38. Qian, Y., and L. R. Leung, 2007: A long-term regional simulation and observations of the hydroclimate in China. J. Geophys. Res., 112, D14104,  https://doi.org/10.1029/2006JD008134.CrossRefGoogle Scholar
  39. Skamarock, W. C., and Coauthors, 2008: A description of the advanced research WRF version 3. NCAR Technical Note, NCAR/TN-475+STR,  https://doi.org/10.5065/D68S4MVH.Google Scholar
  40. Sukoriansky, S., B. Galperin, and V. Perov, 2006: A quasi-normal scale elimination model of turbulence and its application to stably stratified flows. Nonlinear Processes in Geophysics, 13, 9–22,  https://doi.org/10.5194/npg-13-9-2006.CrossRefGoogle Scholar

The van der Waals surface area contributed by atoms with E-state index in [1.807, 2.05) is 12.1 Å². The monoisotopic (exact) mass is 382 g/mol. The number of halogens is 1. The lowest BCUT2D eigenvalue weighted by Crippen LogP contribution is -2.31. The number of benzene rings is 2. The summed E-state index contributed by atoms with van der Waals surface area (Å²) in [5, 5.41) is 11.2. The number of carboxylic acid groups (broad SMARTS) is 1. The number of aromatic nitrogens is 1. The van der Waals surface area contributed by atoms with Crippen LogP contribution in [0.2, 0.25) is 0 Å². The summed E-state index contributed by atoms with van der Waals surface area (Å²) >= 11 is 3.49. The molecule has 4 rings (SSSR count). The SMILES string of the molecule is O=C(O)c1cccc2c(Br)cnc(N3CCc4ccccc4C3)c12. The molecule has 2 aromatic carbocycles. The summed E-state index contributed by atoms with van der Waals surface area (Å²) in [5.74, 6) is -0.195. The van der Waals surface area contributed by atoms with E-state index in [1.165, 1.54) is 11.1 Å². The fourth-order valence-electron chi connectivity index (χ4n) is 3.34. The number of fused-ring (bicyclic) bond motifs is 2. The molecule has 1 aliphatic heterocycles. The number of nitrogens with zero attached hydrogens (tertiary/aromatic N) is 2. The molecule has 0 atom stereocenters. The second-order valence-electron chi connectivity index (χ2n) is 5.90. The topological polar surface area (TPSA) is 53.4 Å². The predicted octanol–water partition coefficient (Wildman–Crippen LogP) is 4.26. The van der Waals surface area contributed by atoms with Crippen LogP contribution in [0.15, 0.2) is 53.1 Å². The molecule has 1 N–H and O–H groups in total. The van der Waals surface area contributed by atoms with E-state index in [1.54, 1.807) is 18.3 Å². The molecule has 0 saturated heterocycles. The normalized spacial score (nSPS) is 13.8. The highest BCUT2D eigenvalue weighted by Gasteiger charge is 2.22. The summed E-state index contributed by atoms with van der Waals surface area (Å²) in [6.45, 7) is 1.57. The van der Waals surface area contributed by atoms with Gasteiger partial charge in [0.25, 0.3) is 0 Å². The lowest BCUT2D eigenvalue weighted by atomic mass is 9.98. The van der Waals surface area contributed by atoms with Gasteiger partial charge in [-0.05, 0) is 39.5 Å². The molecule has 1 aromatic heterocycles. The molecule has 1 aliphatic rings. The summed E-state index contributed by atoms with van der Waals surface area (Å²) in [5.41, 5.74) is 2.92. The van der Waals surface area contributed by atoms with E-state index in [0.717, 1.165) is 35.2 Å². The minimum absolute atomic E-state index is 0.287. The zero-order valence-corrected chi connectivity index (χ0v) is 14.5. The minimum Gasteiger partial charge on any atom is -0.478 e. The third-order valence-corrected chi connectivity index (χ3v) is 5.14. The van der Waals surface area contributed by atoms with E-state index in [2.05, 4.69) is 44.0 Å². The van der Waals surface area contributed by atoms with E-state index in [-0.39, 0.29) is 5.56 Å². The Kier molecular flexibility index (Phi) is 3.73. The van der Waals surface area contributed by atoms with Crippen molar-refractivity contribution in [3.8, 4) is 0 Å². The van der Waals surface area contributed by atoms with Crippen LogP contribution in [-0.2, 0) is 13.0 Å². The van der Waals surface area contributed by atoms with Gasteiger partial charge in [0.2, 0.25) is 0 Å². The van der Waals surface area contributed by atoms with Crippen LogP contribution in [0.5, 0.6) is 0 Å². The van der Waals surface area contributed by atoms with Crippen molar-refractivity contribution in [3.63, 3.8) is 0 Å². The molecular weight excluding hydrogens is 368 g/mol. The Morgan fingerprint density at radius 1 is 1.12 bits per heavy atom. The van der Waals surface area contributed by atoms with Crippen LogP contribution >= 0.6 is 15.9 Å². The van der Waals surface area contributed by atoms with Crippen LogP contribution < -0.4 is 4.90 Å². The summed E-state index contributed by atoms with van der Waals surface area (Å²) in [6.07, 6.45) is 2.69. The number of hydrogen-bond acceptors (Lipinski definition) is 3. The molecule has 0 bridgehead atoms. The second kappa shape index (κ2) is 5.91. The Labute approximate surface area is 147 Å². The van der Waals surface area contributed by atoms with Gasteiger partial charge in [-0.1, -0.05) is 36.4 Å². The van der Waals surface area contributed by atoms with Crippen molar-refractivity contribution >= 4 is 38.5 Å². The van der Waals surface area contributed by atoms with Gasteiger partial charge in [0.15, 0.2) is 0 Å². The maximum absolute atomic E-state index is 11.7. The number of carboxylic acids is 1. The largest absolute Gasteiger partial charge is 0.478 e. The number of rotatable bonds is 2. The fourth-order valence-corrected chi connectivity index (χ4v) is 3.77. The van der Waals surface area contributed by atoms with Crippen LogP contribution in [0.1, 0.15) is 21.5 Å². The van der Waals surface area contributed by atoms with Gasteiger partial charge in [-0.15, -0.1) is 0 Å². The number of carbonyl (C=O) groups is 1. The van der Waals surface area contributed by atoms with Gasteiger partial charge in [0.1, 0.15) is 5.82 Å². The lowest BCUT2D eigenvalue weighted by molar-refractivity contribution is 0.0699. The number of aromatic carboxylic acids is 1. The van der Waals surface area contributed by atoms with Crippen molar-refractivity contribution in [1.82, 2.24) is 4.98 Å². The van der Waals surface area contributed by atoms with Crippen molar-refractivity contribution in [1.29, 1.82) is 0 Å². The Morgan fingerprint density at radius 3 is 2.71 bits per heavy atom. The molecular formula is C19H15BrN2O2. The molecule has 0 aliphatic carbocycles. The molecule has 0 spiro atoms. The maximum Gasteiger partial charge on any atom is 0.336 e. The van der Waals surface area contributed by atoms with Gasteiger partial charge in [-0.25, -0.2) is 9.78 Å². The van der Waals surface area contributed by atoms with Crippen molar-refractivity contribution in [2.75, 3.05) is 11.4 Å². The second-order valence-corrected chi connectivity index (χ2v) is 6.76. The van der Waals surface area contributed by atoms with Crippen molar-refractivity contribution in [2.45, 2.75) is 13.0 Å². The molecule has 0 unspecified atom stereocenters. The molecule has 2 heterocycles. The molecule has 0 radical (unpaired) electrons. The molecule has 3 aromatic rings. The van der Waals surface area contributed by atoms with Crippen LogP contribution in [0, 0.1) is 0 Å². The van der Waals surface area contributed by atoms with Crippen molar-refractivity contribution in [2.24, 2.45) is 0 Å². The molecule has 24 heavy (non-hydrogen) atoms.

41. Taylor, K. E., 2001: Summarizing multiple aspects of model performance in a single diagram. J. Geophys. Res., 106, 7183–7192,  https://doi.org/10.1029/2000JD900719.CrossRefGoogle Scholar
  42. Tiedtke, M., 1989: A comprehensive mass flux scheme for cumulus parameterization in large-scale models. Mon. Wea. Rev., 117, 1779–1800,  https://doi.org/10.1175/1520-0493(1989)117<1779:ACMFSF>2.0.CO;2.CrossRefGoogle Scholar
  43. Toreti, A., and Coauthors, 2013: Projections of global changes in precipitation extremes from Coupled Model Intercomparison Project Phase 5 models. Geophys. Res. Lett., 40, 4887–4892,  https://doi.org/10.1002/grl.50940.CrossRefGoogle Scholar
  44. Wang, A. H., and J. J. Fu, 2013: Changes in daily climate extremes of observed temperature and precipitation in China. Atmos. Oceanic Sci. Lett., 6, 312–319,  https://doi.org/10.1080/16742834.2013.11447100.CrossRefGoogle Scholar
  45. Wang, S. Y., and Coauthors, 2015: Regional integrated environmental modeling system: Development and application. Climate Change, 129, 499–510,  https://doi.org/10.1007/s10584-013-0973-3.CrossRefGoogle Scholar